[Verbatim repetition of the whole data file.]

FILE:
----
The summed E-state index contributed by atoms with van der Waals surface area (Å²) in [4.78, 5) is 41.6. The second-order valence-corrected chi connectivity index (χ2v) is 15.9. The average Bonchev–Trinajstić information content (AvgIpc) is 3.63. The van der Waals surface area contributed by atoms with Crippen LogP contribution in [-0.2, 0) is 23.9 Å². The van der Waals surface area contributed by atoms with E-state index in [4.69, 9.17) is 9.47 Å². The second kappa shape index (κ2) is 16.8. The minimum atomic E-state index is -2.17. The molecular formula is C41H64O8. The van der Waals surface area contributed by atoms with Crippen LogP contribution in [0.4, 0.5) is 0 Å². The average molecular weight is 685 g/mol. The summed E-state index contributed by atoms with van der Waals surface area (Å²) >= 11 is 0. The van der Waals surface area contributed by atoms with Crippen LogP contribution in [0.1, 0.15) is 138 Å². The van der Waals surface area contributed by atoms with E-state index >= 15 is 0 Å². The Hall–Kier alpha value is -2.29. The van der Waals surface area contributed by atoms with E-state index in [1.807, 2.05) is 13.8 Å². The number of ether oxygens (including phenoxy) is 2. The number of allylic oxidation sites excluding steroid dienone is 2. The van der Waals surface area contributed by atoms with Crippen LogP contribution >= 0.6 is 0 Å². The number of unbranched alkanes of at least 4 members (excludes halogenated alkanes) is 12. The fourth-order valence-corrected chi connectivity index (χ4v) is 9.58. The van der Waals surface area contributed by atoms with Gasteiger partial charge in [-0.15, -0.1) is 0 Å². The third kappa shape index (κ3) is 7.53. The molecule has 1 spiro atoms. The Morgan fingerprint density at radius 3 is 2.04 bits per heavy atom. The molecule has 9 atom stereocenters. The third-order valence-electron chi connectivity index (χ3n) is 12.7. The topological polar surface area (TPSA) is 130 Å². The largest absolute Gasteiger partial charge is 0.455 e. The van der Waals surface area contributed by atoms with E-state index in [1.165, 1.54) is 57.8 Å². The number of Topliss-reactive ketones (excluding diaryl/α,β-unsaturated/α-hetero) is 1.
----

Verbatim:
The summed E-state index contributed by atoms with van der Waals surface area (Å²) in [4.78, 5) is 41.6. The second-order valence-corrected chi connectivity index (χ2v) is 15.9. The average Bonchev–Trinajstić information content (AvgIpc) is 3.63. The van der Waals surface area contributed by atoms with Crippen LogP contribution in [-0.2, 0) is 23.9 Å². The van der Waals surface area contributed by atoms with E-state index in [4.69, 9.17) is 9.47 Å². The second kappa shape index (κ2) is 16.8. The minimum atomic E-state index is -2.17. The molecular formula is C41H64O8. The van der Waals surface area contributed by atoms with Crippen LogP contribution in [0.4, 0.5) is 0 Å². The average molecular weight is 685 g/mol. The summed E-state index contributed by atoms with van der Waals surface area (Å²) >= 11 is 0. The van der Waals surface area contributed by atoms with Crippen LogP contribution in [0.1, 0.15) is 138 Å². The van der Waals surface area contributed by atoms with E-state index >= 15 is 0 Å². The Hall–Kier alpha value is -2.29. The van der Waals surface area contributed by atoms with E-state index in [1.807, 2.05) is 13.8 Å². The number of ether oxygens (including phenoxy) is 2. The number of allylic oxidation sites excluding steroid dienone is 2. The van der Waals surface area contributed by atoms with Crippen LogP contribution >= 0.6 is 0 Å². The number of unbranched alkanes of at least 4 members (excludes halogenated alkanes) is 12. The fourth-order valence-corrected chi connectivity index (χ4v) is 9.58. The van der Waals surface area contributed by atoms with Gasteiger partial charge in [-0.15, -0.1) is 0 Å². The third kappa shape index (κ3) is 7.53. The molecule has 1 spiro atoms. The Morgan fingerprint density at radius 3 is 2.04 bits per heavy atom. The molecule has 9 atom stereocenters. The third-order valence-electron chi connectivity index (χ3n) is 12.7. The topological polar surface area (TPSA) is 130 Å². The largest absolute Gasteiger partial charge is 0.455 e. The van der Waals surface area contributed by atoms with E-state index in [1.165, 1.54) is 57.8 Å². The number of Topliss-reactive ketones (excluding diaryl/α,β-unsaturated/α-hetero) is 1.